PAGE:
Marinus Capital Closure Said to Be Triggered by Mismarked TradesBy and
Credit hedge fund shut down in late April after seven-year run
Former money manager’s lawyer says he’s being ‘scapegoated’
The shutdown of Najib Canaan’s credit hedge fund Marinus Capital Advisors in late April occurred after an internal investigation determined the value of some of its trades were overstated, according to people with knowledge of the matter.
Canaan reported the activity to the U.S. Securities and Exchange Commission, and told investors he was closing Marinus as a result, said the people, who asked not to be identified discussing internal matters.
Marinus’s inquiry sought to find whether money manager Swapnil Rege, who left the firm in April, misled management over the trades in which different benchmarks were used on derivatives tied to interest rates, the people said. Rege’s lawyer, Jonathan Sack, said his client “is being scapegoated” and that “his managers directed him and approved all marks. There was no over-inflation.”
Marinus said in an emailed statement: “We have contacted the regulatory authorities regarding the conduct at issue and have no further comment.” Judith Burns, a spokeswoman for the SEC, declined to comment.
Marinus, which traded structured credit and managed about $455 million before it closed, saw double-digit gains last year. The firm’s internal probe examined whether Rege, 42, improperly selected the more attractive of two discount rates -- the London interbank offered rate, known as Libor, and the overnight index swap rate, or OIS -- to inflate marks on swaps contracts instead of consistently using the same benchmarks, the people said. A pattern of irregularities in his trading appeared during the second half of last year through February, they said.
Sack said he’s planning to sue Marinus on Rege’s behalf.
Rege traded interest-rate volatility using derivatives such as swaptions at the firm. He joined Marinus in 2015 after a brief stint at Nomura Holdings Inc. and more than a decade at Citigroup Inc., where he had traded mortgage securities and interest-rate instruments.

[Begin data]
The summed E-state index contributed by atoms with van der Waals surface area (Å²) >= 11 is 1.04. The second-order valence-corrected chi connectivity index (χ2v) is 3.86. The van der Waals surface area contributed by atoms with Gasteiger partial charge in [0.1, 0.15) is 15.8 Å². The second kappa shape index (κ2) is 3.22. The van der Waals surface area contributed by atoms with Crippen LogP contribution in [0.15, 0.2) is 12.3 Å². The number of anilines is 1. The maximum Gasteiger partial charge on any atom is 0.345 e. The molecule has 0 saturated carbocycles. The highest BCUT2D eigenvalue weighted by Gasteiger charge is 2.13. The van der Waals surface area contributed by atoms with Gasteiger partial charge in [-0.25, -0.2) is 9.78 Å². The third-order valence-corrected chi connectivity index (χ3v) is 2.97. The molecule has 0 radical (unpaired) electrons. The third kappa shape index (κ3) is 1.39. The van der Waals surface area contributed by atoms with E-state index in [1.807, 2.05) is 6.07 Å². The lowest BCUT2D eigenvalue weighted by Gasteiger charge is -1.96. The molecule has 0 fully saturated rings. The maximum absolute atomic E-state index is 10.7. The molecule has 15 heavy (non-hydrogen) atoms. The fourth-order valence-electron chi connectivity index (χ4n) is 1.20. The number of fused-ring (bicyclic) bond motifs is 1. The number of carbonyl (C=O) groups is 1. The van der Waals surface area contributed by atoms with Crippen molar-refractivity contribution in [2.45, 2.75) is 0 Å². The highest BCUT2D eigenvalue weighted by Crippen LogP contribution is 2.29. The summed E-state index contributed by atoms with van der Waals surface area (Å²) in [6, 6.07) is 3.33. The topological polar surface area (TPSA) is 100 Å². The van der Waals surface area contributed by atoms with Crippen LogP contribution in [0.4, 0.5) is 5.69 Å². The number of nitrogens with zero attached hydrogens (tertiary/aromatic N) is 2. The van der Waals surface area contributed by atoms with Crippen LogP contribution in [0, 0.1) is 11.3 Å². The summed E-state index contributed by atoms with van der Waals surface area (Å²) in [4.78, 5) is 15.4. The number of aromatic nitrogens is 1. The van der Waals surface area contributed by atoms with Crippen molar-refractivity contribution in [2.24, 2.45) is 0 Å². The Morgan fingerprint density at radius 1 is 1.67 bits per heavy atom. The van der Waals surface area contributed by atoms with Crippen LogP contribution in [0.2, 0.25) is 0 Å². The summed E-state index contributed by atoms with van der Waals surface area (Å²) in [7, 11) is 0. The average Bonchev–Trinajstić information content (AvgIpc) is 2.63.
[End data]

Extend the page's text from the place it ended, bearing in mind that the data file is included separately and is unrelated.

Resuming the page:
Marinus posted a 13 percent gain in 2016 after single-digit returns in the previous three years, according to an investor letter seen by Bloomberg News. The firm told clients in a year-end letter that about 76 percent of its gains in 2016 came from its “tactical sub-strategy” that had mostly profited from “timely trades in rates volatility and from the rise in interest rates.”
The fund returned 3.3 percent in the first two months of this year. The HFRI Credit Index, which tracks credit hedge funds, returned 8.6 percent last year and 2 percent in 2017 through February, according to data compiled by Hedge Fund Research Inc.
Marinus told clients at the time of the shutdown that any incorrectly charged fees would eventually be reimbursed in the event of the fund’s net asset value being restated, the people said.
For Canaan, the event mars a career spanning three decades. Canaan had worked at Brevan Howard Asset Management, Blackstone Group LP’s GSO Capital Partners, Nomura and Donaldson, Lufkin & Jenrette before starting his hedge fund in 2010. Based in Darien, Connecticut, Marinus had about 18 employees, according to its latest government filing.
Canaan told Marinus clients that he planned to return about two-thirds of their money by the end of May and the rest by September, people with knowledge of the firm said last month. Marinus had struggled to attract assets, one of the people said.
— With assistance by Dakin Campbell